7. The Task Force recommends an LDL-C threshold for consideration of PCSK9 inhibitor treatment of 140 mg/dl, despite statin with or without ezetimibe therapy or inability to tolerate appropriate doses of at least three statins. Reduction of LDL-C levels by 50% with this treatment offers the possibility of attainment of the guideline-recommended LDL-C goal or 70 mg/dl, resulting in >1% annual reduction in absolute CV risk. In addition, the presence of additional indices of risk severity, such as rapidly progressive ASCVD, in particular after an ACS, diabetes mellitus, or complex multivessel or polyvascular atherosclerotic disease, exacerbates absolute risk and would qualify for lowering the LDL-C threshold to 100 mg/dl.
  8. In addition, further risk assessment imaging may help to identify those patients with severe and/or extensive ASCVD who are at particularly high risk. These include carotid artery plaque (defined as either focal wall thickening >50% compared with the surrounding vessel wall or a focal region with an intima-media thickness measurement >1.5 mm); coronary artery calcium score >400; or extent, severity, location, and composition of plaque on coronary computed tomography angiography.
  9. Monitoring treatment includes monitoring the LDL-C lowering response to statin and ezetimibe at 4 weeks and checking adherence before considering a PCSK9 inhibitor, as well as assessing the LDL-C lowering response to the PCSK9 inhibitor at 2 weeks after first injection of either the monthly or 2-weekly regimen (before the next injection).
  10. The Task Force did not provide discussion of cost-effectiveness. However, they stressed that absolute CV risk together with absolute LDL-C levels are the key determinants of the number needed to treat (NNT) to prevent a CV event. In patients with ASCVD, who have substantially elevated LDL-C levels despite maximally tolerated statin plus ezetimibe therapy, or inability to tolerate statins, data from the FOURIER trial suggest that adding a PCSK9 inhibitor to lower LDL-C levels by 50% might be expected to reduce the 5-year NNT to <30 in patients with a baseline LDL-C <140 mg/dl. It would be presumptive to model the impact of adding a PCSK9 inhibitor on the NNT until longer-term follow-up data are available to assess the potential of these treatments to modify the trajectory of ASCVD.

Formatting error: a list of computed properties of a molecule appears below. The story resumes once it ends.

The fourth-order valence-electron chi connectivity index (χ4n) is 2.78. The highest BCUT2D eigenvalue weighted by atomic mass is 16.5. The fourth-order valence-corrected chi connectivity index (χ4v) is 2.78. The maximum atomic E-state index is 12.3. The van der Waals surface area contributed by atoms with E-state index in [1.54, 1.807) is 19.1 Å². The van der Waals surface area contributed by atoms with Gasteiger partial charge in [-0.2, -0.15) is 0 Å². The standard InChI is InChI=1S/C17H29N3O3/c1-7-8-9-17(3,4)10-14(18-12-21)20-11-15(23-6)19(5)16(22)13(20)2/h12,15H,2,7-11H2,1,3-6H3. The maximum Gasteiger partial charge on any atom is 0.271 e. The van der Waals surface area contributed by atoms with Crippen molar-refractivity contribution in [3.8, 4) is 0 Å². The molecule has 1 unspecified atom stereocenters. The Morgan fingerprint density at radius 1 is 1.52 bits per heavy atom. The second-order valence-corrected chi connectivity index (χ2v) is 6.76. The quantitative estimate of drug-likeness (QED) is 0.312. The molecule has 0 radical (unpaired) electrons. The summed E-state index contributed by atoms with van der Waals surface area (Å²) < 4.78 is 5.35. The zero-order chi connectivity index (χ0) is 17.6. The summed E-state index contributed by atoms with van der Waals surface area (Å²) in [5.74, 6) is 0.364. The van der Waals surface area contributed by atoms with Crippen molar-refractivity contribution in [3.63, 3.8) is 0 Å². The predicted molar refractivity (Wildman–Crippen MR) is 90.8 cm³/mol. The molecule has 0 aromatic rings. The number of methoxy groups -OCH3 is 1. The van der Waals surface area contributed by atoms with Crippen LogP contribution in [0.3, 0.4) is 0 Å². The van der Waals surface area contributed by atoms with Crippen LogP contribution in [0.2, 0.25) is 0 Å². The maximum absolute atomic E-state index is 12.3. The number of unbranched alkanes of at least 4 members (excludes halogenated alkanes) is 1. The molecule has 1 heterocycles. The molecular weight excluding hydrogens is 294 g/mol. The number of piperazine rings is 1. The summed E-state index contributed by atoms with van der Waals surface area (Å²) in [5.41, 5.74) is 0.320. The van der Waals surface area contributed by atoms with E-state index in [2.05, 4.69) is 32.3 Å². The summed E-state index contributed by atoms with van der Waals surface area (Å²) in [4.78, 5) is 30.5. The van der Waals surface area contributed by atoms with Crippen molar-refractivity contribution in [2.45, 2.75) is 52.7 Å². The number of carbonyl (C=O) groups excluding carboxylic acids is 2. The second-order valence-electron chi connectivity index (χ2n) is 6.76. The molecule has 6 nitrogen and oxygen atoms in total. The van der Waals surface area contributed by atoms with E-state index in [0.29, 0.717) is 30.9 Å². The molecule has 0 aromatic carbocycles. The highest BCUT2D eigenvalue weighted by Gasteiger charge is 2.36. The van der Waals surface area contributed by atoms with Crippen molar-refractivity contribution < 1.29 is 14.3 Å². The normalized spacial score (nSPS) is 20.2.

11. Gaps in knowledge concerning PCSK9 inhibitor therapy include:
    • Interindividual variability in LDL-C lowering response to alirocumab and evolocumab.
    • Dedicated trials in patients with recent (<1 month) CV events.
    • Impact of PCSK9 inhibition in patients with chronic kidney disease (not requiring dialysis).
    • Long-term efficacy and safety of PCSK9 inhibitors in clinical use.
    • Long-term safety of very low LDL-C levels.
    • Long-term impact of PCSK9 inhibition on disability and CV mortality.
    • Long-term evaluation of risk for type 2 diabetes.
    • Impact of sustained and marked LDL-C lowering to very low levels on plaque composition and stability.
    • Long-term impact of reduction in elevated lipoprotein(a) with PCSK9 inhibition.
    • Cost-effectiveness of PCSK9 inhibition added to maximally tolerated statin with or without ezetimibe therapy.


The ESC/EAS guidelines are for the most part supported by evidence. However, the complexity of the decision trees which encourage further expensive testing in patients with known ASCVD, and failure to reduce the LDL-C to <140 mg/dl with maximal statin + ezetimibe, is more stringent than presently accepted by most third-party payers in the United States prior to FOURIER trial results—particularly strict considering that the treatment benefit in FOURIER was present in patients with an LDL-C <70 mg/dl on maximally tolerated statin therapy. Similarly, approval for patients with FH without ASCVD is an LDL-C >100 mg/dl despite maximal tolerated doses of statin + ezetimibe and >70 mg/dl with ASCVD or high risk defined as elevated Lp(a), high level of high-sensitivity C-reactive protein, and high coronary calcium score.

Clinical Topics: Acute Coronary Syndromes, Diabetes and Cardiometabolic Disease, Dyslipidemia, Invasive Cardiovascular Angiography and Intervention, Noninvasive Imaging, Prevention, Vascular Medicine, Atherosclerotic Disease (CAD/PAD), Advanced Lipid Testing, Lipid Metabolism, Nonstatins, Novel Agents, Primary Hyperlipidemia, Statins, Interventions and ACS, Interventions and Coronary Artery Disease, Interventions and Imaging, Interventions and Vascular Medicine, Angiography, Echocardiography/Ultrasound, Nuclear Imaging, Hypertension, Smoking

Keywords: Acute Coronary Syndrome, Atherosclerosis, Carotid Intima-Media Thickness, Carotid Stenosis, Cholesterol, LDL, Coronary Angiography, Coronary Artery Disease, Diabetes Mellitus, Type 2, Dyslipidemias, Hydroxymethylglutaryl-CoA Reductase Inhibitors, Hyperlipoproteinemia Type II, Hypertension, Lipoprotein(a), Myocardial Infarction, Peripheral Arterial Disease, Plaque, Atherosclerotic, Primary Prevention, Proprotein Convertases, Renal Insufficiency, Chronic, Risk Assessment, Risk Factors, Smoking, Stroke, Subtilisins, Treatment Outcome